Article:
We have heard much debate in recent years about the “blurring of the boundaries” between nonprofits and business – mostly, I am afraid, from those who see it unequivocally as a good thing. In op-eds, blog posts, and interviews, I have argued for preserving the distinctive identity of the sector as one that is separate from, and sometimes in healthy conflict with, the corporate world.
But what about the relationship of foundations and nonprofits with government? In a thoughtful and nuanced op-ed in the current Chronicle of Philanthropy, Chester Finn cautions against too much coziness between foundations, in particular, and government.
“If we’re not careful, philanthropy could soon become another version of the nascent corporate state, not unlike what’s going on with the automobile and finance industries. It points toward a day when the Ford or MacArthur foundation or even the mighty Gates foundation will be no more independent of White House decision making than General Motors or AIG is today.”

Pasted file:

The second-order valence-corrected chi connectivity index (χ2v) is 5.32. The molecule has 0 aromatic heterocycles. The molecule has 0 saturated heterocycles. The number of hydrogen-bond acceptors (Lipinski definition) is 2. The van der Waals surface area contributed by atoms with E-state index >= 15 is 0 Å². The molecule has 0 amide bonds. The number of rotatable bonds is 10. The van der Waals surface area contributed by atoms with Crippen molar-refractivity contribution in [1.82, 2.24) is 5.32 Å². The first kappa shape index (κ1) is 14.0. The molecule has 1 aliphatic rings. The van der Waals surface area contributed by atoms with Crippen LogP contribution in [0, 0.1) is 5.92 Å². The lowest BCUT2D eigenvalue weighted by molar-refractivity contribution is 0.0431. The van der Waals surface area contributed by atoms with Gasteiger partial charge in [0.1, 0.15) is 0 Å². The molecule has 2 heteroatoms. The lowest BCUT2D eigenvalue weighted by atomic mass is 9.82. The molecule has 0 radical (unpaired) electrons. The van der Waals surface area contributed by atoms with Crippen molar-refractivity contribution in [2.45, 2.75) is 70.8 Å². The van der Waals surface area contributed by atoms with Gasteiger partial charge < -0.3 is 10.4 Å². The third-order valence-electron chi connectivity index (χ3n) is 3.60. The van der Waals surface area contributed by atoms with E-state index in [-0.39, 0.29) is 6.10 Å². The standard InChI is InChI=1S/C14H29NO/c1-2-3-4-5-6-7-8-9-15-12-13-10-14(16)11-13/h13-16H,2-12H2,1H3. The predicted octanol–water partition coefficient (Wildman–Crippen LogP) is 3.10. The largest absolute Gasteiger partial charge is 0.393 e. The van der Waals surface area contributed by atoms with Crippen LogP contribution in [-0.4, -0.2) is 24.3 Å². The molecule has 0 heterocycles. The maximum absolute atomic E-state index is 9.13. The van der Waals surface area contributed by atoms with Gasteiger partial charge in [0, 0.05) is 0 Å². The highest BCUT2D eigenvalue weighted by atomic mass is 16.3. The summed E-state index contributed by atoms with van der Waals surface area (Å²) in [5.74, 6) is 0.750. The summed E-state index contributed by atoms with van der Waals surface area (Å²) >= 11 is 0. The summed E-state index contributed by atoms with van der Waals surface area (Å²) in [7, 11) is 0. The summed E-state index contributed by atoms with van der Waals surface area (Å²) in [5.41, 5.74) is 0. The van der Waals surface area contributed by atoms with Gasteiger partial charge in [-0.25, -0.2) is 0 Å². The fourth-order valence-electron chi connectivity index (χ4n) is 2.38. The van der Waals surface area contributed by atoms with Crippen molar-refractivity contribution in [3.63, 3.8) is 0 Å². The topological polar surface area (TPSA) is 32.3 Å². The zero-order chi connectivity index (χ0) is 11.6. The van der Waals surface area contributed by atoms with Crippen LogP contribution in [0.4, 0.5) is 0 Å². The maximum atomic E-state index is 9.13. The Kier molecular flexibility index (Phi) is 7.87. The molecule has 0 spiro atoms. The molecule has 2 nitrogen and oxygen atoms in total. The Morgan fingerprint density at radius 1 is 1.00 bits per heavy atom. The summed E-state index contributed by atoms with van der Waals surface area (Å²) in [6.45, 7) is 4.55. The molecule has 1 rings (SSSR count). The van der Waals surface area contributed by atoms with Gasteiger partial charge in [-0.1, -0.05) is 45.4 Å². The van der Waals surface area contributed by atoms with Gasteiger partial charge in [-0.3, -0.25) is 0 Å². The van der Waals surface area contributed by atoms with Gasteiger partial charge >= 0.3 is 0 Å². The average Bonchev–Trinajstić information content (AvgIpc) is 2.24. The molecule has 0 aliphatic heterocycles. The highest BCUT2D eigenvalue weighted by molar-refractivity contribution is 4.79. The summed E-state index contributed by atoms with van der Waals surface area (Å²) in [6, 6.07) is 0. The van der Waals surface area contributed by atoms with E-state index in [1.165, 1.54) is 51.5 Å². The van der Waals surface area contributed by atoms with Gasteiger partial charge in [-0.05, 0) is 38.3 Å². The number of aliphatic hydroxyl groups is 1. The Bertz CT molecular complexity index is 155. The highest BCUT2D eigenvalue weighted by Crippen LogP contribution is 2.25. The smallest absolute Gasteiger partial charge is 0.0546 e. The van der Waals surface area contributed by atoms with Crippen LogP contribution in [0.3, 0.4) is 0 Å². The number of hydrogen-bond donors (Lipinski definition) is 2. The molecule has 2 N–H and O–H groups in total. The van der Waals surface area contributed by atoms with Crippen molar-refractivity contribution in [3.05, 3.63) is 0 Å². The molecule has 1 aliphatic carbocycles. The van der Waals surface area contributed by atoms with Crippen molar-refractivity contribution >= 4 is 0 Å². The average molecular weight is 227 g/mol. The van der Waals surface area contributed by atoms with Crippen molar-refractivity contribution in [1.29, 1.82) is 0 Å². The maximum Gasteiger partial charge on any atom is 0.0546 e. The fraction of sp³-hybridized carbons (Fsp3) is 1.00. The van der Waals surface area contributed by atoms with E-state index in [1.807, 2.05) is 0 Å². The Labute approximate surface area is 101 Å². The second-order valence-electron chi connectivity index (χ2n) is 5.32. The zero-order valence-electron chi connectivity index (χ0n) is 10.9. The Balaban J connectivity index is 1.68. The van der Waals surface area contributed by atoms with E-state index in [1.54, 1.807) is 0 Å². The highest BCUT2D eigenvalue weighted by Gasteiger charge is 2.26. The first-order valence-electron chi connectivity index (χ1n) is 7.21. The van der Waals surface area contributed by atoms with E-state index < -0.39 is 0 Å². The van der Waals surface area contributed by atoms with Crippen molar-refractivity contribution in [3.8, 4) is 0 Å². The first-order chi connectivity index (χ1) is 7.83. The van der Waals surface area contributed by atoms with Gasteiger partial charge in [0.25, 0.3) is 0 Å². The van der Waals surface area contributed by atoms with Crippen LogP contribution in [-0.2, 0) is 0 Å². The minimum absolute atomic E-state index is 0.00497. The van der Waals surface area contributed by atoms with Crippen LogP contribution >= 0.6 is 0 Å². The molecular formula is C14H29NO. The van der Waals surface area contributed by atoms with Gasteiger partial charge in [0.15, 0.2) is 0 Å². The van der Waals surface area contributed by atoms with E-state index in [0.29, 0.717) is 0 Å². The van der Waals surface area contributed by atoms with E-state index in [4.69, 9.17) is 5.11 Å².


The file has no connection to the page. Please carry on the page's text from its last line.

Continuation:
Many foundations see this, rightly, as a moment of great opportunity for important social change. (Health reform just passed, after all.) As a result they are eager to work closely with the White House. But, as Finn points out, it’s crucial that they not lose sight of what private dollars can uniquely accomplish.
“History contains abundant examples of the distinctive good that truly independent nonprofit and grant organizations have produced for society. …. Private dollars enabled things to be done around, outside, and often in tension with government and politics. … And philanthropy could pay for them because it didn’t care much what government thought.”
There are good reasons we call it the “independent sector.” Finn’s op-ed is a useful and timely reminder not to lose sight of them.
Phil Buchanan is president of CEP.